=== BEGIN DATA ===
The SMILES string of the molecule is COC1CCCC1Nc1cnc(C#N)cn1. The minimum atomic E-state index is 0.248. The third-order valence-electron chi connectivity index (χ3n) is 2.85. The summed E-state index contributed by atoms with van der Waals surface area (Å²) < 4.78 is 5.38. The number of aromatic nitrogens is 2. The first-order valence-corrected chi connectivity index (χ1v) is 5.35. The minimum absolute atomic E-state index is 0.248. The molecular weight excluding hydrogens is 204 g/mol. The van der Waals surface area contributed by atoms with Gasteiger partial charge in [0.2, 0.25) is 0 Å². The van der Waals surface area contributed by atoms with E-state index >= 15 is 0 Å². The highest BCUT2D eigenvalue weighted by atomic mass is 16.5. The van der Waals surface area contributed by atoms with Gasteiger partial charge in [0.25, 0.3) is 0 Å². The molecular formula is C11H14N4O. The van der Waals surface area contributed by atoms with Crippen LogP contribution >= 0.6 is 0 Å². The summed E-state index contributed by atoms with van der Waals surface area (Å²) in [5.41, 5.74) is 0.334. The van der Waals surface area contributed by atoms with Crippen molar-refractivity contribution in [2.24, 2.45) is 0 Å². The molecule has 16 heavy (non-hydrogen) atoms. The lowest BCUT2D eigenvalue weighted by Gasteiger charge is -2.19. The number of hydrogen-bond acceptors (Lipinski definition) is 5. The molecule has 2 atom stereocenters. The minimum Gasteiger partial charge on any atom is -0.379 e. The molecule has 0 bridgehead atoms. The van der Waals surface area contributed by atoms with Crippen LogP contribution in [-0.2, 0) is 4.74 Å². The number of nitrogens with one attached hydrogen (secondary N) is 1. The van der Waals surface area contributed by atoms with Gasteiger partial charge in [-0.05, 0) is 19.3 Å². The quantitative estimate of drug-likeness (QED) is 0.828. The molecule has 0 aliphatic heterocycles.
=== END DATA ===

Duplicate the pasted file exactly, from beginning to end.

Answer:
The SMILES string of the molecule is COC1CCCC1Nc1cnc(C#N)cn1. The minimum atomic E-state index is 0.248. The third-order valence-electron chi connectivity index (χ3n) is 2.85. The summed E-state index contributed by atoms with van der Waals surface area (Å²) < 4.78 is 5.38. The number of aromatic nitrogens is 2. The first-order valence-corrected chi connectivity index (χ1v) is 5.35. The minimum absolute atomic E-state index is 0.248. The molecular weight excluding hydrogens is 204 g/mol. The van der Waals surface area contributed by atoms with Gasteiger partial charge in [0.2, 0.25) is 0 Å². The van der Waals surface area contributed by atoms with E-state index >= 15 is 0 Å². The highest BCUT2D eigenvalue weighted by atomic mass is 16.5. The van der Waals surface area contributed by atoms with Gasteiger partial charge in [0.25, 0.3) is 0 Å². The molecular formula is C11H14N4O. The van der Waals surface area contributed by atoms with Crippen LogP contribution >= 0.6 is 0 Å². The summed E-state index contributed by atoms with van der Waals surface area (Å²) in [5.41, 5.74) is 0.334. The van der Waals surface area contributed by atoms with Crippen molar-refractivity contribution in [2.24, 2.45) is 0 Å². The molecule has 16 heavy (non-hydrogen) atoms. The lowest BCUT2D eigenvalue weighted by Gasteiger charge is -2.19. The number of hydrogen-bond acceptors (Lipinski definition) is 5. The molecule has 2 atom stereocenters. The minimum Gasteiger partial charge on any atom is -0.379 e. The molecule has 0 bridgehead atoms. The van der Waals surface area contributed by atoms with Crippen LogP contribution in [-0.2, 0) is 4.74 Å². The number of nitrogens with one attached hydrogen (secondary N) is 1. The van der Waals surface area contributed by atoms with Gasteiger partial charge in [-0.05, 0) is 19.3 Å². The quantitative estimate of drug-likeness (QED) is 0.828. The molecule has 0 aliphatic heterocycles.